We’ve been hard at work at Speechly for the past months and as a result of that work, we’ve opened up our new Speechly Dashboard in private beta. And the best thing is, you can join the beta, too!
Speechly Dashboard is our web tool that can be used to build Spoken Language Understanding (SLU) models that can be used to build voice user interfaces to any app or service. The model is configured by providing it with sample utterances that are annotated using our own syntax language.
After the model is configured, it can be tested in the Speechly Playground and integrated into applications with our client libraries. You can even share the Playground to your friends or colleagues for feedback.
Speechly Playground is a web application that provides the user with a microphone and when an user gives permission to the browser and starts speaking, it returns with the user intent and entities that are extracted as per the sample utterances that it’s configured with.
If it sounds complicated, it’s not. Let’s make an example: we want to build a simple home automation app that can be used to turn on and off lights in different rooms. These actions are the user intents that our model is interested in. The user has two kinds of intents, to turn the lights on and off. Let’s call them
The rooms where the lights can be activated are modifiers for these intents. We call these modifiers
entities. In some other similar tools they can also be called
Now we have to think of different ways the user can control lights with our app. It’s easy to think of at least a few different ways. Here’s a short list of these examples or
- Turn off the lights in kitchen
- Switch the lights on in bedroom
- Turn the bedroom lights on
- Make the living room dark
- Turn the kitchen lights on
- Switch on the bedroom lamp
The more sample utterances we give to our model, the better it works, so you can (and you should!) come up with more. In a real-life application, you’d preferably collect these from your users, too.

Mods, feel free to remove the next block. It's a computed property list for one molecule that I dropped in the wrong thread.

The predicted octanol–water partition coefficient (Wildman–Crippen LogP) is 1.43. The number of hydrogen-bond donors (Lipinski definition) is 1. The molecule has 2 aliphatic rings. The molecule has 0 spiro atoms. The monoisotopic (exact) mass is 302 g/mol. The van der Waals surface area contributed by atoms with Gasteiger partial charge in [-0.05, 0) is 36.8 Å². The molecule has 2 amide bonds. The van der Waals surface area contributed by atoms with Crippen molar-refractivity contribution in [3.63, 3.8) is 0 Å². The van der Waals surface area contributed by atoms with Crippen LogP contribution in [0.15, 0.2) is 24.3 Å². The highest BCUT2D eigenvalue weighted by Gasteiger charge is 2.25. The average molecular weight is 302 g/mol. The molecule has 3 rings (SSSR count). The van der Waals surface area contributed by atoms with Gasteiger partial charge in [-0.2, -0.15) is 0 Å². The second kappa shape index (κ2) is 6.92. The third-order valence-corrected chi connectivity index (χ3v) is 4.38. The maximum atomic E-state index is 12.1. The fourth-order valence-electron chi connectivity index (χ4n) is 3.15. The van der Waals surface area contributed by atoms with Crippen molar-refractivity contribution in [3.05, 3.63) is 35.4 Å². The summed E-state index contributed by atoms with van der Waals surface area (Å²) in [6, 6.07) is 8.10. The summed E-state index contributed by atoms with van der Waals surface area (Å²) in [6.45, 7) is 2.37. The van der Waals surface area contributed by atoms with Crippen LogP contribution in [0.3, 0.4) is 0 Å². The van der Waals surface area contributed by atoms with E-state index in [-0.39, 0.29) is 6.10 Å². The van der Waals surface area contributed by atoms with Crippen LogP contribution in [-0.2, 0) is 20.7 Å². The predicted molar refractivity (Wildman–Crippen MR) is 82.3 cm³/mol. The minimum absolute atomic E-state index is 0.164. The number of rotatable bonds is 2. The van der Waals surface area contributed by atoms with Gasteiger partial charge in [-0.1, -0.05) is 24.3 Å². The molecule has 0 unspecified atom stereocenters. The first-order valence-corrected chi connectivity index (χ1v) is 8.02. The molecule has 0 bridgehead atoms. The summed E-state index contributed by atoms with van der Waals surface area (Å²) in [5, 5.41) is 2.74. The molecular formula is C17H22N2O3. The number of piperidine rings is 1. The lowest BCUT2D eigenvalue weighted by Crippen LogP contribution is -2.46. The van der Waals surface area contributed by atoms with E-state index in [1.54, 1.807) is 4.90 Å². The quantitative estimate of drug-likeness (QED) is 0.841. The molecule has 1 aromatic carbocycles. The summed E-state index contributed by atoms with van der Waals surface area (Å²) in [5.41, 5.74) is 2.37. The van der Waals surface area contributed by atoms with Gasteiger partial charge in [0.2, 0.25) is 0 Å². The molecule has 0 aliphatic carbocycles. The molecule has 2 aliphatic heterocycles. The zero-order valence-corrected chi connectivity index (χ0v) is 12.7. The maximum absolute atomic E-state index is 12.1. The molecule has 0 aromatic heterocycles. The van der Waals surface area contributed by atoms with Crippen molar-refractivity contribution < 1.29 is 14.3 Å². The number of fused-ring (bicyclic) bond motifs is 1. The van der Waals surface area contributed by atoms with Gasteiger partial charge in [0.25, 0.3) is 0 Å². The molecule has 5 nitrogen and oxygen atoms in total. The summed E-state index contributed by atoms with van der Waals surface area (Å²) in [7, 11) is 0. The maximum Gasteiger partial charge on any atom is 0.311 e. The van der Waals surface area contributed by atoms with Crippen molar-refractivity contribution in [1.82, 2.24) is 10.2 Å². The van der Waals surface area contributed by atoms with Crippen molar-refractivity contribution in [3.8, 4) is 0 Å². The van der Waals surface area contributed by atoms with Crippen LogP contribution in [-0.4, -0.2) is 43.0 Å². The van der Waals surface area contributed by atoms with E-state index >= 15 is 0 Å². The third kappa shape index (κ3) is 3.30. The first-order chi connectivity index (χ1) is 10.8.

Because the Speechy uses deep neural networks for doing the end-to-end speech-to-intent, it quickly learns to generalize and detect intent and entities correctly even for cases that it has not been explicitly trained for. This means that the developer does not need to build an exhaustive list of user “commands”, but rather examples that train a model that can adapt to natural human speech. For users this means that they can communicate using their own words and expressions rather than having to learn and repeat preset commands.
Now we have to annotate the sample utterances. We have the two intents, turn_on and turn_off, so we just tell each utterance which intent it has. With our syntax, it’s done like so:
*turn_off Turn off the lights in kitchen
*turn_on Switch the lights on in bedroom
*turn_on Turn the bedroom lights on
*turn_off Make the living room dark
*turn_on Turn the kitchen lights on
*turn_on Switch on the bedroom lamp
But now our model would return exactly the same intent with each of these utterances and it would be hard to distinguish between different rooms.
Let’s use entities for this and annotate the utterances again.
*turn_off Turn off the lights in [kitchen](location)
*turn_on Switch the lights on in [bedroom](location)
*turn_on Turn the [bedroom](location) lights on
*turn_off Make the [living room](location) dark
*turn_on Turn the [kitchen](location) lights on
*turn_on Switch on the [bedroom](location) lamp
Now our model would know, for example, that for the first utterance, the user intent is to turn off the lights and the room where the user wants to turn them off is the kitchen. We could make this even smarter by using our advanced SLU rules, but that’s a more advanced topic that you can learn more in our documentation.
Now that we have configured our model, it can be tested in the Speechly Playground. The Playground returns the user intents and entities in real time along with the text transcript of what was said.
When the model works as expected, it can be integrated into a website, iPhone or Android app or any other service by using our client libraries.
If you are interested in getting an access to our private beta, sign up to our waiting list with the form below. You can also send us an email to firstname.lastname@example.org and tell more about what you are trying to achieve and we’ll help you forward.